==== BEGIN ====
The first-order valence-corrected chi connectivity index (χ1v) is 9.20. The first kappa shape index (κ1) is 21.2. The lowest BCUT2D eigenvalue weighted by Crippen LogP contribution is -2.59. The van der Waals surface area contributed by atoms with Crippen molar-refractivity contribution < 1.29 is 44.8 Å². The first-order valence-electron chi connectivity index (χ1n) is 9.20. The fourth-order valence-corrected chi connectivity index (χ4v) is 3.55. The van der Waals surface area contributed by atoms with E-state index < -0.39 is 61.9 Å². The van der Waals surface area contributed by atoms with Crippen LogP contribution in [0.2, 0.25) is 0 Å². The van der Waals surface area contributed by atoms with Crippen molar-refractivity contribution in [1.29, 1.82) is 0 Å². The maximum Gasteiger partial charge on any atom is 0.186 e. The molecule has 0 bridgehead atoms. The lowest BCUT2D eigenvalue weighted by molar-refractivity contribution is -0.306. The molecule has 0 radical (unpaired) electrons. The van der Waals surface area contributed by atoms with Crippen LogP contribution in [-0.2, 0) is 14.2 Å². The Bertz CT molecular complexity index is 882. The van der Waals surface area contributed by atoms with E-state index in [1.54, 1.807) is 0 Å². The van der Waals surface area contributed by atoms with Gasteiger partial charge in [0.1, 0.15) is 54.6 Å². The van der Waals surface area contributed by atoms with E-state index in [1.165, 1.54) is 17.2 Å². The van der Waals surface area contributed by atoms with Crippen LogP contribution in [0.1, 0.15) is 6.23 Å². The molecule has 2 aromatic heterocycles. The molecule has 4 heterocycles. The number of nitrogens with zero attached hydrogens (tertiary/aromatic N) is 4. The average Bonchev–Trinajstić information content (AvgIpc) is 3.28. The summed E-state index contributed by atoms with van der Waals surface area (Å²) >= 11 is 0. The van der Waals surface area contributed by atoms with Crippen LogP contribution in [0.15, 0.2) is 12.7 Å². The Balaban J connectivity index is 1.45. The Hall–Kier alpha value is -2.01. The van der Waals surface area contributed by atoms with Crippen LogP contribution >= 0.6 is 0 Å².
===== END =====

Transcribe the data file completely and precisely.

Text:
The first-order valence-corrected chi connectivity index (χ1v) is 9.20. The first kappa shape index (κ1) is 21.2. The lowest BCUT2D eigenvalue weighted by Crippen LogP contribution is -2.59. The van der Waals surface area contributed by atoms with Crippen molar-refractivity contribution < 1.29 is 44.8 Å². The first-order valence-electron chi connectivity index (χ1n) is 9.20. The fourth-order valence-corrected chi connectivity index (χ4v) is 3.55. The van der Waals surface area contributed by atoms with E-state index < -0.39 is 61.9 Å². The van der Waals surface area contributed by atoms with Crippen LogP contribution in [0.2, 0.25) is 0 Å². The van der Waals surface area contributed by atoms with Crippen molar-refractivity contribution in [1.29, 1.82) is 0 Å². The maximum Gasteiger partial charge on any atom is 0.186 e. The molecule has 0 bridgehead atoms. The lowest BCUT2D eigenvalue weighted by molar-refractivity contribution is -0.306. The molecule has 0 radical (unpaired) electrons. The van der Waals surface area contributed by atoms with Crippen LogP contribution in [-0.2, 0) is 14.2 Å². The Bertz CT molecular complexity index is 882. The van der Waals surface area contributed by atoms with E-state index in [1.54, 1.807) is 0 Å². The van der Waals surface area contributed by atoms with Gasteiger partial charge in [0.1, 0.15) is 54.6 Å². The van der Waals surface area contributed by atoms with E-state index in [1.165, 1.54) is 17.2 Å². The van der Waals surface area contributed by atoms with Crippen LogP contribution in [0.1, 0.15) is 6.23 Å². The molecule has 2 aromatic heterocycles. The molecule has 4 heterocycles. The number of nitrogens with zero attached hydrogens (tertiary/aromatic N) is 4. The average Bonchev–Trinajstić information content (AvgIpc) is 3.28. The summed E-state index contributed by atoms with van der Waals surface area (Å²) >= 11 is 0. The van der Waals surface area contributed by atoms with Crippen LogP contribution in [0.15, 0.2) is 12.7 Å². The Balaban J connectivity index is 1.45. The Hall–Kier alpha value is -2.01. The van der Waals surface area contributed by atoms with Crippen LogP contribution >= 0.6 is 0 Å².